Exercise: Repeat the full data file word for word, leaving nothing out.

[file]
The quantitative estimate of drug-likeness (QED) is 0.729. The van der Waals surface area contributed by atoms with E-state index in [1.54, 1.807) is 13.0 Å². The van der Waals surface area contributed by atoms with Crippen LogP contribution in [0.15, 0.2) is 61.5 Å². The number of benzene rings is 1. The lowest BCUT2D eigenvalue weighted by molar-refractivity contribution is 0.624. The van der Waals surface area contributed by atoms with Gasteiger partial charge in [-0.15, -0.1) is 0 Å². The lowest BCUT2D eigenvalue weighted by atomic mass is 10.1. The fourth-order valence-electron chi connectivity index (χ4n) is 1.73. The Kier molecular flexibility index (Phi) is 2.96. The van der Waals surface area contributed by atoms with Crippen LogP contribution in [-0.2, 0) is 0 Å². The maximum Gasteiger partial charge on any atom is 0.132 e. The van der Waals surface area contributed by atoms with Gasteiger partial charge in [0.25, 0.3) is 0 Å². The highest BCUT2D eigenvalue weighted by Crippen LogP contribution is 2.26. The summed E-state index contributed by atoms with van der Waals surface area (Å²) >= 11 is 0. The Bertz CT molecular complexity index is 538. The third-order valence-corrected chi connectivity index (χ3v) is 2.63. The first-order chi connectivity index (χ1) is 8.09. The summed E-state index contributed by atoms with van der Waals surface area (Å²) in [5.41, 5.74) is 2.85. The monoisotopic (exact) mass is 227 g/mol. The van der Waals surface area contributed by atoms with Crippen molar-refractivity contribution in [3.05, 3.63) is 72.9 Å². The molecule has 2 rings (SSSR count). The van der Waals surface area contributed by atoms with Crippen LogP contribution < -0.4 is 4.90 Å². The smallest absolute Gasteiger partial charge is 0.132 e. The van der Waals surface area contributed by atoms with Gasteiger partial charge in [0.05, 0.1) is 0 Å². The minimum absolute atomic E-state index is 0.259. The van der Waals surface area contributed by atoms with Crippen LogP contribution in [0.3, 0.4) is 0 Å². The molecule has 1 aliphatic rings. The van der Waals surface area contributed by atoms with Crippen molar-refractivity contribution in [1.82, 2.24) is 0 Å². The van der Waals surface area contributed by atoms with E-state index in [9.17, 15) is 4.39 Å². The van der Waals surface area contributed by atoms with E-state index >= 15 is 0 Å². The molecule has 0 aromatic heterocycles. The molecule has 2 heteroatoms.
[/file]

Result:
The quantitative estimate of drug-likeness (QED) is 0.729. The van der Waals surface area contributed by atoms with E-state index in [1.54, 1.807) is 13.0 Å². The van der Waals surface area contributed by atoms with Crippen LogP contribution in [0.15, 0.2) is 61.5 Å². The number of benzene rings is 1. The lowest BCUT2D eigenvalue weighted by molar-refractivity contribution is 0.624. The van der Waals surface area contributed by atoms with Gasteiger partial charge in [-0.15, -0.1) is 0 Å². The lowest BCUT2D eigenvalue weighted by atomic mass is 10.1. The fourth-order valence-electron chi connectivity index (χ4n) is 1.73. The Kier molecular flexibility index (Phi) is 2.96. The van der Waals surface area contributed by atoms with Crippen LogP contribution in [-0.2, 0) is 0 Å². The maximum Gasteiger partial charge on any atom is 0.132 e. The van der Waals surface area contributed by atoms with Gasteiger partial charge in [0.25, 0.3) is 0 Å². The highest BCUT2D eigenvalue weighted by Crippen LogP contribution is 2.26. The summed E-state index contributed by atoms with van der Waals surface area (Å²) >= 11 is 0. The Bertz CT molecular complexity index is 538. The third-order valence-corrected chi connectivity index (χ3v) is 2.63. The first-order chi connectivity index (χ1) is 8.09. The summed E-state index contributed by atoms with van der Waals surface area (Å²) in [5.41, 5.74) is 2.85. The monoisotopic (exact) mass is 227 g/mol. The van der Waals surface area contributed by atoms with Crippen molar-refractivity contribution in [3.05, 3.63) is 72.9 Å². The molecule has 2 rings (SSSR count). The van der Waals surface area contributed by atoms with Crippen LogP contribution < -0.4 is 4.90 Å². The smallest absolute Gasteiger partial charge is 0.132 e. The van der Waals surface area contributed by atoms with Gasteiger partial charge in [0.05, 0.1) is 0 Å². The minimum absolute atomic E-state index is 0.259. The van der Waals surface area contributed by atoms with Crippen LogP contribution in [0.3, 0.4) is 0 Å². The molecule has 1 aliphatic rings. The van der Waals surface area contributed by atoms with Crippen molar-refractivity contribution in [1.82, 2.24) is 0 Å². The van der Waals surface area contributed by atoms with E-state index in [9.17, 15) is 4.39 Å². The van der Waals surface area contributed by atoms with E-state index >= 15 is 0 Å². The molecule has 0 aromatic heterocycles. The molecule has 2 heteroatoms.